At the end of 2016 Poland ordered $1.1 billion of weapons, vehicles and other equipment to equip four 155mm self-propelled artillery regiments (“squadron” in Polish). The order included 96 KRAB 155mm self-propelled howitzers together with 12 command staff vehicles, 32 command post vehicles, 24 ammunition supply vehicles, and 4 mobile armament and electronics workshop vehicles. Spare parts and all necessary crew training are also included in this price and delivery will be completed by 2024. The delivery date marks a decade since Poland finally found the right combination of technology and design to make a Polish designed and made KRAB possible. In 2014 Poland signed a deal to build under license the South Korean K-9 Thunder chassis. This deal was needed to keep the Polish KRAB self-propelled 155mm howitzer program going after more than two decades of wrong turns and general frustration. The K-9 Thunder chassis was already used for a South Korean self-propelled artillery vehicle and was found to be suitable for a Polish one as well. Initially, 36 chassis will be built in South Korea. The remaining 86 chassis will be built in Poland and the result will be 120 KRAB self-propelled howitzers. The first 24 KRAB systems are already on the way, which will eventually give Poland five KRAB regiments.
KRAB is a Polish 48 ton self-propelled howitzer operated by a crew of five and using a NATO standard 155mm gun. Its origin dates back to 1991 when Polish military leaders began working on developing a new artillery system. This eventually evolved into the KRAB system which included new command, communications and fire control subsystems. “KRAB” was designed to have longer (40 kilometer) range than the existing Russian 122mm and 152mm artillery systems used by Polish forces. Poland eliminated a lot of development time and expense arranged to build it under license, a complete turret system is based on the British AS-90/52 Braveheart. Initially, the chassis was to be designed and built in Poland. But by 2003 only two prototypes (rather than six) had been built. These two had gone through intensive testing before the program was frozen due financial problems. By 2008 these problems were fixed and another 6 howitzers were ordered. Then in 2010 micro cracks were detected in metal used in KRAB chassis. Investigators found out that subcontractor had used some old steel which was not of the quality required for the job. Around the same time the company providing the engine found they could not do so. Designers then sought to use a German engine but found this would require a hull redesign which, it was later discovered would produce engine overheating problems.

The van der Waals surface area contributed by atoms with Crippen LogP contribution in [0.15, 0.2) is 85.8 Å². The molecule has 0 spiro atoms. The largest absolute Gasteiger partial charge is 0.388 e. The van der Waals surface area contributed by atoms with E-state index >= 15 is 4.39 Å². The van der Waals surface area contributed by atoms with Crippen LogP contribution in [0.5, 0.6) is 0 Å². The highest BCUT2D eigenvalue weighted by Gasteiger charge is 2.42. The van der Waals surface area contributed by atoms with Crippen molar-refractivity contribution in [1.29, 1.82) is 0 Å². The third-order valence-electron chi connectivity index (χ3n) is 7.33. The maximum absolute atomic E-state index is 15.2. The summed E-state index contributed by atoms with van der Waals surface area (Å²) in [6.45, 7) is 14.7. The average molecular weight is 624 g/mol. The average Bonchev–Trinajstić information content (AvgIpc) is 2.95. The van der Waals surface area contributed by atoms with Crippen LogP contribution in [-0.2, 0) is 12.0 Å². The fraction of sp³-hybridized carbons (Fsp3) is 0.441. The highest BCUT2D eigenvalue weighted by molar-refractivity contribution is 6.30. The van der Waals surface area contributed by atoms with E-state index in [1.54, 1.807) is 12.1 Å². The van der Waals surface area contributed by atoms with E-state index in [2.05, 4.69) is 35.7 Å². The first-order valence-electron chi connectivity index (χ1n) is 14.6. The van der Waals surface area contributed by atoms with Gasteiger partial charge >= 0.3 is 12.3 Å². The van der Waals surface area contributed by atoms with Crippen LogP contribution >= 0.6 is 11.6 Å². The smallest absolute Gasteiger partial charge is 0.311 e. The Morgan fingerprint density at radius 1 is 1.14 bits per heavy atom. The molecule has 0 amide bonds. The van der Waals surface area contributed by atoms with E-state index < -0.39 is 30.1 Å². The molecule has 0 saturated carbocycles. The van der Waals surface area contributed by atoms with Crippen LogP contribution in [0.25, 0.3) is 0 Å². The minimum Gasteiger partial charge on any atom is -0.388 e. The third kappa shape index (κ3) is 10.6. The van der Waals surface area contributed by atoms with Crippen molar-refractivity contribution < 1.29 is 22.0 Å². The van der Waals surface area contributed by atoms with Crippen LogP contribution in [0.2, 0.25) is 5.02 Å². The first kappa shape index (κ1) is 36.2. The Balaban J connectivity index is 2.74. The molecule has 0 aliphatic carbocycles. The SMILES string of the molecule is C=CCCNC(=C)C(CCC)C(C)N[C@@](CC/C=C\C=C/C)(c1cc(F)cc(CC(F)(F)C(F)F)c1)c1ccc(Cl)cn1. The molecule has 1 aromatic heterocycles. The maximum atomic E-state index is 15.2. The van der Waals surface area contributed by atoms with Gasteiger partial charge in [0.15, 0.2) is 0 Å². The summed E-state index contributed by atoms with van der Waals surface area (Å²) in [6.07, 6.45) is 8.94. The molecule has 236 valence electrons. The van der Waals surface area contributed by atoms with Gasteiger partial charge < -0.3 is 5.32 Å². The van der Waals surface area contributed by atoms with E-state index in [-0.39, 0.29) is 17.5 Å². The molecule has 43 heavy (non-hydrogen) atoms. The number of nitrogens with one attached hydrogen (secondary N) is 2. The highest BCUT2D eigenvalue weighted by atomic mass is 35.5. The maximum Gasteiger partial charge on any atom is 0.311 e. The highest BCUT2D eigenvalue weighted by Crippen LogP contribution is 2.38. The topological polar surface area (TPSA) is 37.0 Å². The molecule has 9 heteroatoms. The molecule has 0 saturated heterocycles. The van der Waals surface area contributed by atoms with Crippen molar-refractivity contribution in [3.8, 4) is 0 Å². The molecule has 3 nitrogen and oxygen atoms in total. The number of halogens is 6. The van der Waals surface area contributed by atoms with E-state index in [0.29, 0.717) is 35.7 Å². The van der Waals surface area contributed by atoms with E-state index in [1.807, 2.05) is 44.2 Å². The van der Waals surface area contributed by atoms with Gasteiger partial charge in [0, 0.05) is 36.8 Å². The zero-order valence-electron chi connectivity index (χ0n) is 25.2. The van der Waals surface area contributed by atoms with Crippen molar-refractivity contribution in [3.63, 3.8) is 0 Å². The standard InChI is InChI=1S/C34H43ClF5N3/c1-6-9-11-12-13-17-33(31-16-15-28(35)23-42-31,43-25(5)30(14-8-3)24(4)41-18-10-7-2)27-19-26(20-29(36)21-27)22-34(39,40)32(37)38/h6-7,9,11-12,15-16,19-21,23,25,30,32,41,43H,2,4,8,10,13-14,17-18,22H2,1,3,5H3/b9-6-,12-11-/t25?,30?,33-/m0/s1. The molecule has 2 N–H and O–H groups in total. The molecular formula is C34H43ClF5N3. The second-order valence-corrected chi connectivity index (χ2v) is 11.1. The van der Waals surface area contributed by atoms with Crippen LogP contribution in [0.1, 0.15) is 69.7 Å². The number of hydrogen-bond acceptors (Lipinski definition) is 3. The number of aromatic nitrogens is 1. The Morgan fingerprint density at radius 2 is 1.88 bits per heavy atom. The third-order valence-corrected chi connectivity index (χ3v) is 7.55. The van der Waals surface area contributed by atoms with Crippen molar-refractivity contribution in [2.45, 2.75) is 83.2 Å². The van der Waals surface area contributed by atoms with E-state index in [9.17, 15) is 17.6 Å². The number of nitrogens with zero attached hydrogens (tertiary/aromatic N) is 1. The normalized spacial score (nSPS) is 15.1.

After five years of unsuccessful efforts to fix these problems, the manufacturer admitted defeat and withdrew from the effort to create a Polish made chassis. As a result in later 2014, it was decided to try the K9 Thunder chassis. The South Koreans were eager for export business and had already established a track record for rapidly developing a domestic arms industry that produced consistent results. Since then the development effort has rapidly accelerated and in 2015 the first new KRABs were introduced into first “Regina” artillery regiment. This follow on purchase closes the polish development of modern NATO standard artillery for its army. After all these delays Poland can finally replace some now outdated artillery systems with a much more effective solution that is built in Poland. --- Przemysław Juraszek